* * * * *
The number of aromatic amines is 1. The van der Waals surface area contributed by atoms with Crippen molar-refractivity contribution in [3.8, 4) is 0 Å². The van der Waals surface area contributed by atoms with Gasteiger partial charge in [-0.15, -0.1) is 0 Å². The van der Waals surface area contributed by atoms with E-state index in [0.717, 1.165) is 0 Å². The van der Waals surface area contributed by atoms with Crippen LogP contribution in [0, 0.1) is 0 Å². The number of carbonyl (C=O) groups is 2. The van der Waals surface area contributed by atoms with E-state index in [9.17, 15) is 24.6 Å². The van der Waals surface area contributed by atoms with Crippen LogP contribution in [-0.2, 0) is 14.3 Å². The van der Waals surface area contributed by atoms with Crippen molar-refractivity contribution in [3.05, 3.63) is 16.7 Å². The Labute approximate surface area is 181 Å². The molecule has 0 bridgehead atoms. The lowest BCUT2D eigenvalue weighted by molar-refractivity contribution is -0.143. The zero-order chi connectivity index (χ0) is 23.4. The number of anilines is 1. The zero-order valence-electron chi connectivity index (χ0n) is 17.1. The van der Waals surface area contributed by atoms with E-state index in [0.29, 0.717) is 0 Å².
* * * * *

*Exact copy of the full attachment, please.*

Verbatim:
The number of aromatic amines is 1. The van der Waals surface area contributed by atoms with Crippen molar-refractivity contribution in [3.8, 4) is 0 Å². The van der Waals surface area contributed by atoms with Gasteiger partial charge in [-0.15, -0.1) is 0 Å². The van der Waals surface area contributed by atoms with E-state index in [0.717, 1.165) is 0 Å². The van der Waals surface area contributed by atoms with Crippen LogP contribution in [0, 0.1) is 0 Å². The number of carbonyl (C=O) groups is 2. The van der Waals surface area contributed by atoms with E-state index in [9.17, 15) is 24.6 Å². The van der Waals surface area contributed by atoms with Crippen LogP contribution in [-0.2, 0) is 14.3 Å². The van der Waals surface area contributed by atoms with Crippen molar-refractivity contribution in [3.05, 3.63) is 16.7 Å². The Labute approximate surface area is 181 Å². The molecule has 0 bridgehead atoms. The lowest BCUT2D eigenvalue weighted by molar-refractivity contribution is -0.143. The zero-order chi connectivity index (χ0) is 23.4. The number of anilines is 1. The zero-order valence-electron chi connectivity index (χ0n) is 17.1. The van der Waals surface area contributed by atoms with E-state index in [0.29, 0.717) is 0 Å².